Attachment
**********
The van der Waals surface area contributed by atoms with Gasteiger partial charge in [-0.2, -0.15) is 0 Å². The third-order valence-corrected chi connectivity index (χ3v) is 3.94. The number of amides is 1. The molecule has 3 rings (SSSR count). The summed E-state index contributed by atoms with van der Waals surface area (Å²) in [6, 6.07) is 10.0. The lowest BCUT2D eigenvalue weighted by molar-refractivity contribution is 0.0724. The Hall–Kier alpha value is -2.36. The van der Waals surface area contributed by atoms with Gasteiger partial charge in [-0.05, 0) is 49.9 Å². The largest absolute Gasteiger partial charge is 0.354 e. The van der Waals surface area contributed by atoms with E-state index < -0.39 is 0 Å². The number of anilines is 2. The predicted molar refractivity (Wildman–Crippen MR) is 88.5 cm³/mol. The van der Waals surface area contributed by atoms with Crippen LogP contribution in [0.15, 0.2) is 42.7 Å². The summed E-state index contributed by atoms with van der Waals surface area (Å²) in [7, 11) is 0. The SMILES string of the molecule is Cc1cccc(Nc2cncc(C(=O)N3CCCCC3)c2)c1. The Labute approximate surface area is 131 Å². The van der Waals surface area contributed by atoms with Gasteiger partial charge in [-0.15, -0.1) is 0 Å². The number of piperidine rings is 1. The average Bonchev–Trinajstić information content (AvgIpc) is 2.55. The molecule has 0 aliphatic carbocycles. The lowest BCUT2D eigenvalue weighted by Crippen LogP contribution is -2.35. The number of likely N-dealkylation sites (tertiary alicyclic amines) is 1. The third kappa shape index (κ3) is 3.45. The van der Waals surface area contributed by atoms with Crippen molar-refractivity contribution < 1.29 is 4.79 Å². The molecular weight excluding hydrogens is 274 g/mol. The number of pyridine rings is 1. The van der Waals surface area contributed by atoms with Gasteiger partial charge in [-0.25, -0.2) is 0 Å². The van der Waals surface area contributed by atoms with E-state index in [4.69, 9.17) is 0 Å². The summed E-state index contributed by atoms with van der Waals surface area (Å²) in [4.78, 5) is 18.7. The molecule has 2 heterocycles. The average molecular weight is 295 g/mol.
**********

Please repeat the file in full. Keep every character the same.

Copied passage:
The van der Waals surface area contributed by atoms with Gasteiger partial charge in [-0.2, -0.15) is 0 Å². The third-order valence-corrected chi connectivity index (χ3v) is 3.94. The number of amides is 1. The molecule has 3 rings (SSSR count). The summed E-state index contributed by atoms with van der Waals surface area (Å²) in [6, 6.07) is 10.0. The lowest BCUT2D eigenvalue weighted by molar-refractivity contribution is 0.0724. The Hall–Kier alpha value is -2.36. The van der Waals surface area contributed by atoms with Gasteiger partial charge in [-0.05, 0) is 49.9 Å². The largest absolute Gasteiger partial charge is 0.354 e. The van der Waals surface area contributed by atoms with E-state index < -0.39 is 0 Å². The number of anilines is 2. The predicted molar refractivity (Wildman–Crippen MR) is 88.5 cm³/mol. The van der Waals surface area contributed by atoms with Crippen LogP contribution in [0.15, 0.2) is 42.7 Å². The summed E-state index contributed by atoms with van der Waals surface area (Å²) in [7, 11) is 0. The SMILES string of the molecule is Cc1cccc(Nc2cncc(C(=O)N3CCCCC3)c2)c1. The Labute approximate surface area is 131 Å². The van der Waals surface area contributed by atoms with Gasteiger partial charge in [-0.15, -0.1) is 0 Å². The number of piperidine rings is 1. The average Bonchev–Trinajstić information content (AvgIpc) is 2.55. The molecule has 0 aliphatic carbocycles. The lowest BCUT2D eigenvalue weighted by Crippen LogP contribution is -2.35. The number of likely N-dealkylation sites (tertiary alicyclic amines) is 1. The third kappa shape index (κ3) is 3.45. The van der Waals surface area contributed by atoms with Crippen molar-refractivity contribution < 1.29 is 4.79 Å². The molecular weight excluding hydrogens is 274 g/mol. The number of pyridine rings is 1. The van der Waals surface area contributed by atoms with Gasteiger partial charge in [-0.25, -0.2) is 0 Å². The van der Waals surface area contributed by atoms with E-state index in [4.69, 9.17) is 0 Å². The summed E-state index contributed by atoms with van der Waals surface area (Å²) in [4.78, 5) is 18.7. The molecule has 2 heterocycles. The average molecular weight is 295 g/mol.